What Gilmore Girls can teach us about proposals

Guest post by PopFunk
This is what a Gilmore Girls proposal with a thousand yellow daisies looks like. (Photo courtesy of GilmoreMemories.com)
This is what a Gilmore Girls proposal with a thousand yellow daisies looks like. (Photo courtesy of GilmoreMemories.com)

I recently watched the Gilmore Girls episodes where Lorelai is proposed to by Max, twice. Once is half-jokingly, to which she responds that a proposal should be romantic with horses and daisies. The second is when Max has exactly 1,000 yellow daisies sent to her. For those who don't know, it never worked out for those two. She just didn't know him and they weren't right for each other.

It made me realize that, over the years, I've had quite a jaded understanding of proposals. First of all, too many movies and shows have proven that grand gestures are accepted, and proposals in pajamas (as ours was) really aren't done.

I was engaged at 21 to someone I met online and dated for six months. Our proposal story was something to tell. He chose eight special places to visit (all “milestones” of our relationship), concluding with a moonlit mountain-top proposal. It was an awesome story to tell people, but as our engagement commenced, it became blindingly obvious that he and I were just not meant to be. We were both more in love with the idea of each other than who we actually were.

Years later, when my now-husband proposed to me in the lounge room of my government-issued-teaching-housing home, of course I said yes.

Was it romantic? Of course it was. Okay, so he didn't go to huge lengths, make me some impressive piece of art, or ask me on top of a mountain. And recently someone told me that she would have said “no” if she was proposed to the same way I was.

But what was more romantic?

Months before he proposed, after a dinner with my family, I made some excuse to walk my fiance to his car and he said “I want to marry you.”

“Is this a proposal?” I asked.

“No, not yet. I just know I want to marry you.”

Before we were engaged we talked at length about marriage, living arrangements, and how we wanted our actual wedding day to look and be. I read books about marriage (and not just wedding magazines either) and surfed online for things to do before you were engaged. Then came the day he asked for my heirloom ring (which my mum gave to me after my first failed engagement), so it could be repaired. There were no surprises, and in my opinion, that's probably the way it should be.

But, of course, that is just me.

When I started reading Offbeat Bride, I was surprised at how many brides-to-be didn't have their “bling,” but they were actively planning their wedding. I was relieved. I knew I had found the place I wanted to be.

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Comments on What Gilmore Girls can teach us about proposals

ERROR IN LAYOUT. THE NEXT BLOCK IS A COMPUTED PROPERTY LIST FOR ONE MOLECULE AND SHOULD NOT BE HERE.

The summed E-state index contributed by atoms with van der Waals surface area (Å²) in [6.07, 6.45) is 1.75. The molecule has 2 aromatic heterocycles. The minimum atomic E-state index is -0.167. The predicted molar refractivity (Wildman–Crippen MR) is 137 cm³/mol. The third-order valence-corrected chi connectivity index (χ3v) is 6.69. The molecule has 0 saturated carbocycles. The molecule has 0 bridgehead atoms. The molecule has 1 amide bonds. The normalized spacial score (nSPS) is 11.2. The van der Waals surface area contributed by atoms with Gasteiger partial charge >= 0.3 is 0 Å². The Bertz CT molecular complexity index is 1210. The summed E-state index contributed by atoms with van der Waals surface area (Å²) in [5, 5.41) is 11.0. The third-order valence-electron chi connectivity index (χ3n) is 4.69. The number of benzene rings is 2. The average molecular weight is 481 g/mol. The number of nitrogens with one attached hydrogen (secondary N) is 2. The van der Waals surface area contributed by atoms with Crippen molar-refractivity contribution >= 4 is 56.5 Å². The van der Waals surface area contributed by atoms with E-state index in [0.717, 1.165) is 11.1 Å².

1. My husband did in fact propose on the top of a mountain. It was a hike I actually planned, and nearly ruined by falling a bunch (one nearly catastrophic fall).
    When we got to our cave, I was sweaty and happy we’d made it. He was subtle and sweet. No fanfare, no huge crowds, no embarrassment or public pressure. We even forgot to update facebook until his mother threw a fit and woke us from a pist-hike nap to demand we change it!

  2. My better half isn´t really the planning type, so he asked me the other day whether I had special expectations for the proposal (we´d been talking about getting engaged and married for about a year now). So I said to him, all I wanted is for him to ask me proper and to be dressed while he asks me. As much as I love us to have a shower together, I wanted us to be serious, so that was my only demand. I don´t expect big parties or movie-like romantic gestures, cause that´s not who he is. Would I like a room full of flowers? Maybe in a moment of daydreaming. But for real? Just a waste of flowers. I want him to be genuine and the moment to be sweet and to say yes but other than that, I for once try not to overthink this, the surprise will be all the better.

  3. So, for backstory, we accidentally made our relationship official on the anniversary of 9/11 (He kissed me and said, “you want to make this official?” after 2 dates). We kept it because it was very easy to remember. Because of that, at some point I made a point of not wanting any more national tragedies as anniversaries, and didn’t want a proposal to happen on one either. I promptly forgot about it. Fast-forward 5 years, and I’m half-expecting a proposal on our 5th anniversary. I got flowers, made some comment about expecting it, and was reminded that I had told him very specifically not to. I move on. We’re going out for the anniversary dinner later than planned because of work and things, and I’m expecting a present (I also got him a pretty awesome one), but not a proposal. We go to dinner, we go home. I’m told my present is waiting.
    Well, I’m also a total Settlers of Catan geek. He MADE me a 3-D Setttlers board! (Be jealous) So I’m thinking that’s my gift and it’s awesome, when he grabs a development card and hands it to me while going down on one knee. It says: Proposal–Marry the one you love.
    He then proceeded to take me ring shopping and I got to pick it out myself.

    Sorry for the length, I just wanted to tell the internet how amazing my guy is. And how lucky I am.

    TL;DR I got a proposal story, and an awesome one at that, and I wouldn’t trade it for all the jumbotrons in the world.

  4. My now-fiance and I had discussed getting engaged for almost a year before he popped the question. We even went ring shopping together and set a deadline for getting engaged, so I knew it was coming but the time and place was all on him and ended up being spontaneous. It was short, sweet, and totally us. Nothing extravagant and it was perfect.

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